Marrying Young

Let’s look at the pros and cons of marrying young. First off, what is young? Let’s say young is between legal age, say 18 to 25. You might adjust the numbers in your own mind, but I think you get my meaning. Now let’s consider the ‘pros’ to getting married young. I would say, if you know you’ve met your ‘soulmate’ and you want to tie the knot, that’s understandable. Of course you’d have to realize that you’re taking a risk but that’s true of marriage anyway. Economically, it should be easier to have two incomes coming in, so you’ve got that covered. And quite frankly, some people just plain belong together and know it at the moment they meet.

Yet this kind of romantic spark could happen when there are too many interferences, like certain forms of immaturity or even inexperience, making it difficult to sustain a marriage at that particular time. I met a woman once who married and divorced two husbands, had a bunch of kids with both, and ended up getting back together with her high school sweetheart, got married, and now is living happily ever after in her 60’s with him. I met him, and I saw and felt the degree of love between them. For whatever personal reasons existed at the time, they were not able or willing to marry young. This would be an example of experiencing the early chemistry but for some reason or another being unable to consummate the relationship as a marriage at that early time.

From what I am observing about the common love-life, it is much harder these days to get married early and make it work. I think this is so in part because of the greater demands on young people to develop themselves academically and otherwise before settling down. There may also be a few socioeconomic factors at work like whether or not you are expected to go to work after high school or into college or university. Expectations of your family of origin, culture, and/or your own ambitions, all of these may determine how available you’ll be for marriage. If you marry before you are ready to make a love commitment there will be hardship in your love-life. Usually what happens is, after the ‘honeymoon’ is over and the reality of living together and working on the relationship together emerges, sustaining the marriage becomes a challenge. When you are immature and married it may seem easier to choose limited solutions to marital problems instead of really working on the relationship (surviving disagreements, arguments, etc. without destroying the relationship).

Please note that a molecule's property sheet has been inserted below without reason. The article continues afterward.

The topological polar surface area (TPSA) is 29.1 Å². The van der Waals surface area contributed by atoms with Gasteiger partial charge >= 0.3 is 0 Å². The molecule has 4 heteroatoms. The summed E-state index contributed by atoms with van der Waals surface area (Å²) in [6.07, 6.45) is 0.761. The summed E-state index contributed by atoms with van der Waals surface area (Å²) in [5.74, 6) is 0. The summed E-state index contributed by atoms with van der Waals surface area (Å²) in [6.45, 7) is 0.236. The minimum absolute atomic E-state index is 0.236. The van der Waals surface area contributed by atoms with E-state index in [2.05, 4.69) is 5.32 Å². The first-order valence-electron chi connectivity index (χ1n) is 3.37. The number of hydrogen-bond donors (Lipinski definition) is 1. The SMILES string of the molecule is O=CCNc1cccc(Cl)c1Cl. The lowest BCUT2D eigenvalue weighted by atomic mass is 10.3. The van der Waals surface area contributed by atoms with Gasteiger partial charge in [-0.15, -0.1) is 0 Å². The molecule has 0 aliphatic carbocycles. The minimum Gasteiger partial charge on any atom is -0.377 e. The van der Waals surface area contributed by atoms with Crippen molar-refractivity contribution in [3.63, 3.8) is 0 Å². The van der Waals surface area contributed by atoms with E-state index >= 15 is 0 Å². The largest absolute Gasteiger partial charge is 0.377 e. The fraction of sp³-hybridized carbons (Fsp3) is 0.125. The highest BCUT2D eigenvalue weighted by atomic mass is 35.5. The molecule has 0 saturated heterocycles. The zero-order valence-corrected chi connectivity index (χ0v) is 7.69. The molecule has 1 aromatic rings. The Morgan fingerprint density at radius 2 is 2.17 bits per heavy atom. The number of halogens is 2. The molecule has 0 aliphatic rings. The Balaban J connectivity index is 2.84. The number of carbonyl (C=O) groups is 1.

This kind of ‘work’ will be extra difficult when you don’t have a lot of practice communicating your needs and feelings, and hardly know who you are as a person. If you see yourself as still a child deep down inside, the parent-child thing will probably invade your marital relationship. That’s where you turn your spouse into a parent and rebel against him or her. When your marriage starts feeling like the family of origin relationships you tried to leave home to get away from. Of course, this means you are still trying to deal with family of origin stuff and you haven’t gotten past it yet. This could show up in the reverse, where you end up hiding your own immaturity behind parenting a needy dependent spouse who often acts like a deprived child. Either way, the marriage will be troubled by these ‘roles’ that keep both of you stuck in your respective pasts.

Marrying young could also involve a public or private motivation to get out of the family of origin home away from one’s parents. What usually happens for a young woman is, your parents are super controlling and want to know that your ‘dignity’ is being preserved as they manage your shuttle from their home to a husband’s home as a wife. You don’t get any free time out of this arrangement. Just a distorted sense of security but no maturing independence. These situations usually involve an extended family arrangement for support and reinforcement of this so-called secure lifestyle. Your parents and/or your spouse’s parents will be a significant part of your lives, still acting like parents to some extent, involved in your affairs. Having your extended family annexed to your marriage is one of those dubious advantages you’ll probably have to look forward to if you marry young.